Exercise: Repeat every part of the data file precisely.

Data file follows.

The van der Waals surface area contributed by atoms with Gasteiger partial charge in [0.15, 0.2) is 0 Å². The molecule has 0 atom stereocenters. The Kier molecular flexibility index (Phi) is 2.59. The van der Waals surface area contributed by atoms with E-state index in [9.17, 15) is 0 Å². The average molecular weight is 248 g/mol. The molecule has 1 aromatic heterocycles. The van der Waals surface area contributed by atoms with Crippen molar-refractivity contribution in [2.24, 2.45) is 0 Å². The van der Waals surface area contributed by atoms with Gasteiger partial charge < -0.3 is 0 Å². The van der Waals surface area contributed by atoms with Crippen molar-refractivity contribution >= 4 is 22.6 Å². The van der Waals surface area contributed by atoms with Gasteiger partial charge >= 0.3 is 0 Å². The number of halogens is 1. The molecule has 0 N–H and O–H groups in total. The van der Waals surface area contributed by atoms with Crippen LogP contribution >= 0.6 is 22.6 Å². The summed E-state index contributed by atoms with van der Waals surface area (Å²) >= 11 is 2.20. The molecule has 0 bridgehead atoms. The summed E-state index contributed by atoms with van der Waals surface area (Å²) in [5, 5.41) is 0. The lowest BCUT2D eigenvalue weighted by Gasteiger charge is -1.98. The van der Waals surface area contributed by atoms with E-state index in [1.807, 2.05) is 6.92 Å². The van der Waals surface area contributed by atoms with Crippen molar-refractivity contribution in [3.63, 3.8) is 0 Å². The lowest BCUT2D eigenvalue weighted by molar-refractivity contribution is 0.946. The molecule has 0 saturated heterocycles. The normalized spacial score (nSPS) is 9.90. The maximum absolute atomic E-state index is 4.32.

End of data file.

The van der Waals surface area contributed by atoms with Gasteiger partial charge in [0.15, 0.2) is 0 Å². The molecule has 0 atom stereocenters. The Kier molecular flexibility index (Phi) is 2.59. The van der Waals surface area contributed by atoms with E-state index in [9.17, 15) is 0 Å². The average molecular weight is 248 g/mol. The molecule has 1 aromatic heterocycles. The van der Waals surface area contributed by atoms with Crippen molar-refractivity contribution in [2.24, 2.45) is 0 Å². The van der Waals surface area contributed by atoms with Gasteiger partial charge < -0.3 is 0 Å². The van der Waals surface area contributed by atoms with Crippen molar-refractivity contribution >= 4 is 22.6 Å². The van der Waals surface area contributed by atoms with Gasteiger partial charge >= 0.3 is 0 Å². The number of halogens is 1. The molecule has 0 N–H and O–H groups in total. The van der Waals surface area contributed by atoms with Crippen LogP contribution >= 0.6 is 22.6 Å². The summed E-state index contributed by atoms with van der Waals surface area (Å²) >= 11 is 2.20. The molecule has 0 bridgehead atoms. The summed E-state index contributed by atoms with van der Waals surface area (Å²) in [5, 5.41) is 0. The lowest BCUT2D eigenvalue weighted by Gasteiger charge is -1.98. The van der Waals surface area contributed by atoms with E-state index in [1.807, 2.05) is 6.92 Å². The van der Waals surface area contributed by atoms with Crippen molar-refractivity contribution in [3.63, 3.8) is 0 Å². The lowest BCUT2D eigenvalue weighted by molar-refractivity contribution is 0.946. The molecule has 0 saturated heterocycles. The normalized spacial score (nSPS) is 9.90. The maximum absolute atomic E-state index is 4.32.